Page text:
Superhero origin stories are interesting beasts. We know precisely where the story will end up (a hero is born!) before it even begins. What matters in this subgenre (if that’s what it can be called) is not so much what the ultimate outcome is, but rather how to get the story from point T-minus A to point A in the most interesting way without making the pre-known destination look like a foregone conclusion. And of course it’s preferable to toss some new characters into the mix while also providing new insight into existing characters. “Peter and the Starcatcher”—written by Rick Elice based on a book by Dave Barry and Ridley Pearson—handles most of these tasks with goofy gusto, giving us a helter-skelter background story for the puckish Peter Pan.
The original Broadway production won five Tony Awards in 2012 (winners for scenic, costume, lighting and sound design serve as the design team for this production and it certainly shows). The imaginative design work—a clever combination of faux bootstrappy big-budget costumes and set pieces and truly elaborate lighting and sound design—helps to sell a story that may not necessarily be more than the sum of its parts. Because despite the impressively inventive delivery of this story by an energetic and engaged cast—directors Roger Rees and Alex Timbers pull earnestness and meta-asides from these actors in equal measure—Elice’s script is a bit too self-indulgently silly for its own good.
It seems that “Starcatcher” can’t quite decide if it wants to be for kids or for grownups. For the most part the comedy seems over-the-top enough to connect with a younger crowd, but its non-kid jokes aren’t subtle enough to escape detection. After a pun that stressed the “Ass” in the last name “Aster” the young girl in the seat next to me turned to her mother and said adamantly, “This is NOT a play for kids. There are a LOT of bad words.” To be fair, this same girl had been giggling merrily to herself a few minutes prior when a pirate loudly passed gas into another character’s face. But fart jokes and ass puns aren’t the only things “Starcatcher” has to offer; like the angsty, arrogant Peter Pan from the original J.M. Barrie story, it’s quite charming in its own way.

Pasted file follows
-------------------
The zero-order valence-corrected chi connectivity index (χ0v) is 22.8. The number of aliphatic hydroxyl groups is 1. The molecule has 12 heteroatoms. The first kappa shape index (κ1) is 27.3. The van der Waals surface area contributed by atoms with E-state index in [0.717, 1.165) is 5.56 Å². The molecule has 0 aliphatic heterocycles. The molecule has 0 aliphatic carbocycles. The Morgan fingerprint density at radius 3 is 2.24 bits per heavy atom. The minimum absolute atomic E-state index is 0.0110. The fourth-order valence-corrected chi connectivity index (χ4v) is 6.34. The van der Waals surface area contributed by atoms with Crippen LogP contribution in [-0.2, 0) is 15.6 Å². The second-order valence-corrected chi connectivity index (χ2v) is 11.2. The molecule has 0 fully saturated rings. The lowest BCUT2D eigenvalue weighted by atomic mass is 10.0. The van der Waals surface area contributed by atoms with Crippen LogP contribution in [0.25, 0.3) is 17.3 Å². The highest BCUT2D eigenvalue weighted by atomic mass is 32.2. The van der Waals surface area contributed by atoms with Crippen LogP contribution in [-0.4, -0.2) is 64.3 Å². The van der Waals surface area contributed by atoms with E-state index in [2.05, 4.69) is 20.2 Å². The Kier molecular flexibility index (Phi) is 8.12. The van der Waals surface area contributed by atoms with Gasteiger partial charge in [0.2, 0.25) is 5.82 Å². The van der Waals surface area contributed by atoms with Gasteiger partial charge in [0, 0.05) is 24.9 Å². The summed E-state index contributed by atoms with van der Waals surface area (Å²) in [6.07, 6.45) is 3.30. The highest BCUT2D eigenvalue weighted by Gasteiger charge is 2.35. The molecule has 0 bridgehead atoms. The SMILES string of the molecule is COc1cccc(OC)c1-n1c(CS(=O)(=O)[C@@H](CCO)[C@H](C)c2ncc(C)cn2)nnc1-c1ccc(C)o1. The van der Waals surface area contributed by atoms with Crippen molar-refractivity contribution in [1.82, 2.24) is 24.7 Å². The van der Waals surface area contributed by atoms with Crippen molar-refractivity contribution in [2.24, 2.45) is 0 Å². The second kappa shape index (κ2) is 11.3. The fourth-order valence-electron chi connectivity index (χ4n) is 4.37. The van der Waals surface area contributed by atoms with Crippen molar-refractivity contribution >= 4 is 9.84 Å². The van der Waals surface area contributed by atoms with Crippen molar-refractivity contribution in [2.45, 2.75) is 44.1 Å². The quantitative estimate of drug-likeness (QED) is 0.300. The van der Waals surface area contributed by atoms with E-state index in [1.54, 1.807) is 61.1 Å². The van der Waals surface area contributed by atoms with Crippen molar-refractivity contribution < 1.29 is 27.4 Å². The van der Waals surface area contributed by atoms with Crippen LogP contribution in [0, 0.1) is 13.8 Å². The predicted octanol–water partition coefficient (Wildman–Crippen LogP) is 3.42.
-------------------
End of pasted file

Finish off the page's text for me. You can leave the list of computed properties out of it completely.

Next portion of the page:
The story may be somewhat disconnected but it’s delivered in such a way that you can overlook this shortcoming, as long as you’re willing to turn off and just float along. Looking for deeper meaning is not a fruitful expedition. There’s something about a secret order of starcatchers (represented by the cocksure Molly—a peppy Megan Stern) who capture a substance known as “starstuff” when it falls from the sky and use it for secret purposes. A gang of pirates led by the dastardly but foppish Black Stache (John Sanders—an understudy in the Broadway production who steals the show here) is out to capture the “starstuff” but Molly and Boy (the future Peter Pan, played with earnest intensity by Joey deBettencourt) must stop them.
It’s all thoroughly sort of amusing and frequently smile-inducing. By the end we can see how the infamous Peter Pan came into being and we’ve definitely learned a few new things about familiar characters, but that’s what we expect from a prequel. The lighthearted energy of the storytelling keeps the story flowing nicely and makes it feel shorter than its two-hour-and-fifteen-minute running time and while many of the jokes are almost groan-worthy there are also plenty of solid laughs as well. “Peter and the Starcatcher” is certainly a hard show not to like. But it’s also a tough one to love. (Zach Freeman)
Broadway in Chicago at Bank of America Theatre, 18 West Monroe, (800)775-2000, BroadwayInChicago.com. $18-$85. Through April 13.